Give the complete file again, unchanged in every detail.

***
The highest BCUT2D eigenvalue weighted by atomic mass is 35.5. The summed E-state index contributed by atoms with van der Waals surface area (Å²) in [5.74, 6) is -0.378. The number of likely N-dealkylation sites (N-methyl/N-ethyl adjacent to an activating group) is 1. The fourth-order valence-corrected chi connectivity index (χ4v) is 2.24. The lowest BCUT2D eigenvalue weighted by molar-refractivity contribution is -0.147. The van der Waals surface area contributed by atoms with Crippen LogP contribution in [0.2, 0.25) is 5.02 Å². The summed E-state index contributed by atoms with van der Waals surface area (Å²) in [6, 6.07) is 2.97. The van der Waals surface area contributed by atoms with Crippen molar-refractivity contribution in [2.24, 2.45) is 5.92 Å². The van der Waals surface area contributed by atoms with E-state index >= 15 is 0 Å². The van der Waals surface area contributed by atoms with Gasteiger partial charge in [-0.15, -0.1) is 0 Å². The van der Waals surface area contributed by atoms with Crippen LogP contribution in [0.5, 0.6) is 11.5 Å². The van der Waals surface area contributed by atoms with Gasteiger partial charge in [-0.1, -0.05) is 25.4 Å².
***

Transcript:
The highest BCUT2D eigenvalue weighted by atomic mass is 35.5. The summed E-state index contributed by atoms with van der Waals surface area (Å²) in [5.74, 6) is -0.378. The number of likely N-dealkylation sites (N-methyl/N-ethyl adjacent to an activating group) is 1. The fourth-order valence-corrected chi connectivity index (χ4v) is 2.24. The lowest BCUT2D eigenvalue weighted by molar-refractivity contribution is -0.147. The van der Waals surface area contributed by atoms with Crippen LogP contribution in [0.2, 0.25) is 5.02 Å². The summed E-state index contributed by atoms with van der Waals surface area (Å²) in [6, 6.07) is 2.97. The van der Waals surface area contributed by atoms with Crippen molar-refractivity contribution in [2.24, 2.45) is 5.92 Å². The van der Waals surface area contributed by atoms with E-state index >= 15 is 0 Å². The van der Waals surface area contributed by atoms with Gasteiger partial charge in [-0.15, -0.1) is 0 Å². The van der Waals surface area contributed by atoms with Crippen LogP contribution in [0.5, 0.6) is 11.5 Å². The van der Waals surface area contributed by atoms with Gasteiger partial charge in [-0.1, -0.05) is 25.4 Å².